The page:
So far, POM121 and gp210 are the only known anchoring sites of vertebrate nuclear pore complexes (NPCs) within the lipid bilayer of the nuclear envelope (NE) and, thus, are excellent candidates for initiating the NPC assembly process. Indeed, we demonstrate that POM121 can recruit several nucleoporins, such as Nup62 or Nup358, to ectopic assembly sites. It thus appears to act as a nucleation site for the assembly of NPC substructures. Nonetheless, we observed functional NPCs and intact NEs in severely POM121-depleted cells. Double knockdowns of gp210 and POM121 in HeLa cells, as well as depletion of POM121 from human fibroblasts, which do not express gp210, further suggest that NPCs can assemble or at least persist in a POM121- and gp210-free form. This points to extensive redundancies in protein–protein interactions within NPCs and suggests that vertebrate NPCs contain additional membrane-integral nucleoporins for anchorage within the lipid bilayer of the NE. In Stavru et al. (on p. 509 of this issue), we describe such an additional transmembrane nucleoporin as the metazoan orthologue of yeast Ndc1p.

The nuclear envelope (NE) divides eukaryotic cells into a nuclear and a cytoplasmic compartment. It comprises two lipid bilayers, the inner and the outer nuclear membrane. Local fusions between both membranes create giant aqueous channels (nuclear pores), through which all nucleocytoplasmic exchange proceeds. These pores are embedded into elaborate protein structures of eightfold rotational symmetry called the nuclear pore complexes (NPCs; Suntharalingam and Wente, 2003; Wozniak and Clarke, 2003; Drummond and Allen, 2004; Rabut et al., 2004).

NPCs are built by multiple copies of ∼30 different nucleoporins (Nups), which form the central, proteinaceous NPC structure and thus maintain the very special membrane topology and curvature at the pore. In addition, they create a selective permeability barrier that controls the fluxes of material through the central channel.

Membrane-integral Nups anchor NPCs within the nuclear membrane. Two of them, gp210 and POM121, were previously identified in vertebrate NPCs. gp210 forms homodimers and possesses a cleavable signal sequence, an ∼200-kD luminal domain, followed by a stop-transfer sequence that serves as membrane anchor and a short cytoplasmic tail (Gerace et al., 1982; Wozniak et al., 1989; Greber et al., 1990; Favreau et al., 2001). gp210 is evolutionary well conserved and is found in metazoans, such as vertebrates (Gerace et al., 1982), insects (Berrios et al., 1995), or nematodes (Cohen et al., 2003), in several protozoa, such as Dictyostelium discoideum, and in plants (Mans et al., 2004). Nevertheless, fungi apparently lost the gp210 gene, and it has been reported that several cell types of mouse do not express the gp210 protein (Eriksson et al., 2004; Olsson et al., 2004). It therefore appears that, at least under some circumstances, cells can bypass the requirement for gp210.

POM121 (Hallberg et al., 1993) is less conserved than gp210 and is found only in vertebrates. This may indicate that NPC assembly and maintenance does not necessarily require a membrane-anchored POM121 orthologue. POM121 shows a topology opposite to that of gp210. It comprises an NH2-terminal signal anchor and an ∼120-kD COOH-terminal domain that faces the NPC channel (Soderqvist and Hallberg, 1994). The membrane anchor, however, is not required for assembling POM121 into NPCs. Instead, the central POM121 domain is necessary and sufficient for incorporation into NPCs (Soderqvist et al., 1997). The COOH-terminal part contains FG repeats and therefore might contribute to the permeability barrier of NPCs.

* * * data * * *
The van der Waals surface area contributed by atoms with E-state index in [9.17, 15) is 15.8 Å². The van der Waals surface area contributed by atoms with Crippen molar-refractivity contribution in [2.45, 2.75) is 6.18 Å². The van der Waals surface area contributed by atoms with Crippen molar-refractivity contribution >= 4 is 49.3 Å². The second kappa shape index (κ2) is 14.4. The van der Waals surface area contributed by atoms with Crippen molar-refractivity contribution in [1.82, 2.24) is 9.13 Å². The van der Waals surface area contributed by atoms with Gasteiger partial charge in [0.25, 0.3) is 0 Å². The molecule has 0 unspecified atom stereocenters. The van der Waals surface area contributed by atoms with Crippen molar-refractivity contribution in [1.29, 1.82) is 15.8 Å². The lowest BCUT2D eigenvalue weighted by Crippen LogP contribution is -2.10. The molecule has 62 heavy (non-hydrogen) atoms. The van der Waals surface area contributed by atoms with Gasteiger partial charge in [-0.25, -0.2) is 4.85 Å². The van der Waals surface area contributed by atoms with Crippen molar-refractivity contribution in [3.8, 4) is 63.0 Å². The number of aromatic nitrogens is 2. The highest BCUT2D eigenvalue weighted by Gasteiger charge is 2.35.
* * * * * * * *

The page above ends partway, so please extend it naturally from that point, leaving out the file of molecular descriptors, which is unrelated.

Development of an optical assay for probing interactions between Nups

As a membrane-integral Nup, POM121 provides static anchoring sites of NPCs within the lipid bilayer of the NE. Beyond this, POM121 might also be involved in the dynamic process of assembling this structure, e.g., by recruiting other Nups to the nuclear membrane. This is, however, difficult to test in the highly complex in vivo situation because many Nups assemble nearly simultaneously into the highly complicated NPC structure.

Anchoring POM121 individually to an ectopic site should simplify this situation. Such an ectopic POM121 derivative would then constitute an isolated “seed” for Nup recruitment. The artificial assembly site should be easy to recognize but distinct from NE or endoplasmic reticulum to avoid confusion with the formation of bona fide NPCs or their cytoplasmic counterparts, annulate lamellae.

Considering these constraints, mitochondria appeared to be the ideal platform for an ectopic POM121 bait. As a control, we first fused EGFP alone behind the NH2-terminal part of TOM20 (residues 1–70), which comprises an anchor for insertion into the outer mitochondrial membrane, followed by a very hydrophilic segment that prevents mistargeting to the endoplasmic reticulum (Kanaji et al., 2000). The resulting fusion (“Mito-GFP”) localized correctly to the outside of mitochondria, as judged by colocalization of the GFP signal with mitotracker-stained mitochondria (unpublished data; see the following paragraph).

POM121 can attract “soluble” Nups to ectopic assembly sites

The Mito-GFP signal showed no overlap with any NPC marker (Fig. 1 A, top). However, when the central POM12173–797 domain (lacking membrane anchor and FG repeats) was added as a third module to the Mito-GFP fusion, mitochondria efficiently recruited NPC constituents (Fig. 1 B and Fig. 2). This was evident from stains with mAb414, which recognizes several FG-repeat Nups (Sukegawa and Blobel, 1993) or with the Impβ45–462 fragment that detects FG- and GLFG-repeat Nups (Kutay et al., 1997). A more detailed analysis revealed that not all Nups were attracted to the ectopic POM121 sites. In particular, Nups from the nuclear NPC side, namely, Nup50, Nup153, and TPR (translocated promoter region; Sukegawa and Blobel, 1993; Guan et al., 2000; Krull et al., 2004), remained absent from the structures (Fig. 2), possibly because they are actively imported into nuclei and thereby depleted from the cytoplasm and, thus, not available at the ectopic assembly sites.